Museums
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Museums

The party’s over as New York’s top museums feel the pinch

MoMA, the Met and the Brooklyn Museum are planning to reduce staff numbers to help balance the books

by Dan Duray  |  20 June 2016
The party’s over as New York’s top museums feel the pinch
MoMA is to introduce a voluntary staff buyout programme in July. Photo © Scott Rudd
Many in the field were surprised when three of New York’s top museums—the Metropolitan Museum of Art, the Museum of Modern Art (MoMA) and the Brooklyn Museum—announced that they would seek to reduce staff in the coming months. On Friday, 17 June, the Met revealed the first of such cutbacks among some of its highest paid staff: Cynthia Round, the senior vice president for marketing and external relations; Sree Sreenivasan, the chief digital officer, who is leaving after three years in the newly created post; and Susan Sellers, the head of design, who was involved in the museum's rebranding campaign. The departures come in the "context of the recentering of the museum’s work and our current financial restructuring", the Met's director Thomas Campbell said in a letter to staff, shared by Sreenivasan.

The three museum's plans, all announced within four weeks of each other, illustrate a growing problem in cultural fundraising today. While there seems to be ample money to finance expansions—a recent survey by The Art Newspaper found that US museums spent $5bn on building projects between 2007 and 2014—there is less money available to pay staff.

None of these institutions is in dire straits. The Met, which recently expanded into the former home of the Whitney Museum of American Art, said that its 24-month restructuring effort was spurred by a $10m deficit this year. Meanwhile, the museum’s endowment at the end of 2015 was $2.7bn.

“We’ve been investing in various programmes that we think are interesting and important, and we’ve probably done that a bit faster than we should have,” says Daniel Weiss, the museum’s president. In addition to soliciting buyouts and potentially laying off staff, the Met’s belt-tightening will include extending exhibitions and delaying work on its planned David Chipperfield-designed Modern and contemporary wing.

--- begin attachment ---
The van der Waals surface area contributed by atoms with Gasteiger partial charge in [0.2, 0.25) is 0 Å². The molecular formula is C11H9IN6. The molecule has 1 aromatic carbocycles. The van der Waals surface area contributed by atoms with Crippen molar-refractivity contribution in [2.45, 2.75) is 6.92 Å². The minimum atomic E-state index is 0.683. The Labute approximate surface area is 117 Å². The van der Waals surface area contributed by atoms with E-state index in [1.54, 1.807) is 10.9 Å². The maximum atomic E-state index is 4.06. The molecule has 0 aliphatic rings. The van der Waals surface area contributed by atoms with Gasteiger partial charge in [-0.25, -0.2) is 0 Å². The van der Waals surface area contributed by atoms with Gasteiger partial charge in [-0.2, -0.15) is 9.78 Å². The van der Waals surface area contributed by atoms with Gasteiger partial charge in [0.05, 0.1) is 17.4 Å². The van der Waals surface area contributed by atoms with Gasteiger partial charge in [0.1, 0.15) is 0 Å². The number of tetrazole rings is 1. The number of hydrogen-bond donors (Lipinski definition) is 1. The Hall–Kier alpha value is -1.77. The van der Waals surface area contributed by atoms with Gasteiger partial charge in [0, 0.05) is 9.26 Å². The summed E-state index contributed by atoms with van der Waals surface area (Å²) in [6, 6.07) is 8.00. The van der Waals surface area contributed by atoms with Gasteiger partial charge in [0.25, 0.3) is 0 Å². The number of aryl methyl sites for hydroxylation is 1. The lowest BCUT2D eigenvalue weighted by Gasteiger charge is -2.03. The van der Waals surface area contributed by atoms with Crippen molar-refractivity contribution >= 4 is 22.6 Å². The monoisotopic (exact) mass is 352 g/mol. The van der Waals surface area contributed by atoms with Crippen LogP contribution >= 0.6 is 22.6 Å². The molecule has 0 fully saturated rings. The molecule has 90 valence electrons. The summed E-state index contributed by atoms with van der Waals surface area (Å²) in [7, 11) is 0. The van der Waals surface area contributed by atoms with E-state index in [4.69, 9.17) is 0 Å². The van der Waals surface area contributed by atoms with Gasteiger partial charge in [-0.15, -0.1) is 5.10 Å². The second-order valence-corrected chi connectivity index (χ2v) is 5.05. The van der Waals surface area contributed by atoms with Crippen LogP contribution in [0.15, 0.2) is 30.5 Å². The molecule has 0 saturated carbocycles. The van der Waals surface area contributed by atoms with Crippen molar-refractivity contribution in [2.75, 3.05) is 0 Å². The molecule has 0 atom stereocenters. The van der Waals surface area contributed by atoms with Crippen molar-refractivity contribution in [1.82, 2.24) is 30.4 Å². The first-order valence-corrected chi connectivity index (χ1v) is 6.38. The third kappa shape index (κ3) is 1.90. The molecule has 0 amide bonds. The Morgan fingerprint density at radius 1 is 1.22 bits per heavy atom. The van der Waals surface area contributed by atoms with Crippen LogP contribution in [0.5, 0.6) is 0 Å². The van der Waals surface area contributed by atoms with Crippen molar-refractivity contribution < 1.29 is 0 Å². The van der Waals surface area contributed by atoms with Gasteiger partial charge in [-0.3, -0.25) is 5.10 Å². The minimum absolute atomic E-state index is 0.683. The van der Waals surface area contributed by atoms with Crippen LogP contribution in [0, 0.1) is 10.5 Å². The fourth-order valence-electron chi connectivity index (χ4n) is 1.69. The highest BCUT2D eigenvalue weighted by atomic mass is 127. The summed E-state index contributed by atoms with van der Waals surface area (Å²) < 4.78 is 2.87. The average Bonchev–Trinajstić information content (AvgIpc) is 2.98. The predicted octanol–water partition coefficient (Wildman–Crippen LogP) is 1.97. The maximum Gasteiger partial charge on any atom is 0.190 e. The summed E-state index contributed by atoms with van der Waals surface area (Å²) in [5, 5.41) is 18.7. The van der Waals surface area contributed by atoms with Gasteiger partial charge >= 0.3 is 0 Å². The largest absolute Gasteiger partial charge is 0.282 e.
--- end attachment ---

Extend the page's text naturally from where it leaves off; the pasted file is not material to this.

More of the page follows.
MoMA, which began a $440m renovation and expansion earlier this year, is also not lacking in funds. News that the museum’s voluntary buyout programme would begin in July came on the heels of a $100m donation from the music mogul David Geffen. A spokeswoman says that the museum’s operations will be reduced during construction and that the programme is intended for staff nearing retirement.

The Brooklyn Museum, which recently unveiled a reinstallation of its collection, said its voluntary buyouts are part of an effort to reduce a projected $3m deficit. “The Brooklyn Museum has seen tremendous growth over the past few years, but like many other prominent cultural organisations in New York, the cost of running the museum has substantially grown,” says its director Anne Pasternak.

Susan Talbott, the former director of the Wadsworth Atheneum Museum of Art in Connecticut, says that failing to account for the cost of operations is “one of the very common pitfalls of expansion…You have this big new building but you don’t have the staff to staff it, you don’t have the security to monitor it.” During her tenure, she declined to expand the Wadsworth into the nearby Hartford City Hall to avoid putting the museum in a tough financial spot. The problem is big enough that successful development administrators are frequently poached from one institution to another, she says.

“It’s true today and it was true 30 years ago,” says Tom Freudenheim, the former director of the Baltimore Museum of Art. “It was easier to raise money for naming somebody’s building than paying someone’s staff.”

Both the Met and MoMA spend the majority of their annual budgets on staff, according to spokespeople. Salaries at major US museums, especially for top curators, can be two or three times those in the UK. In 2013, the Met spent $200m (70% of its annual operating costs) on salaries and benefits for its 2,300 employees, according to tax documents. MoMA spent $87m (50% of its annual operating costs) to pay 800 employees.

In the wake of the financial crisis in 2009, the Met made 74 employees redundant and gave voluntary retirement packages to 95 more. MoMA faced a strike in 2015 from Local 2110, a union that represents 280 employees, over attempts to weaken its healthcare benefits, but reached an agreement in the 11th hour. It suffered a four-month strike in 2000 over similar issues.

Outside certain endowed curatorships, there is no obvious solution beyond convincing donors that staff and operations are worth paying for. MoMA’s tactics to raise money for staffing, according to a spokeswoman, include its membership programme and specialised councils.

Weiss says that overspending on expansion is inevitable for any institution that wants to generate donations. “Here at the Met that problem dates back to 1870, since we opened,” he says. “One wants to be at an institution that’s aspirational, that’s pushing boundaries, so there’s always going to be recalibration.”

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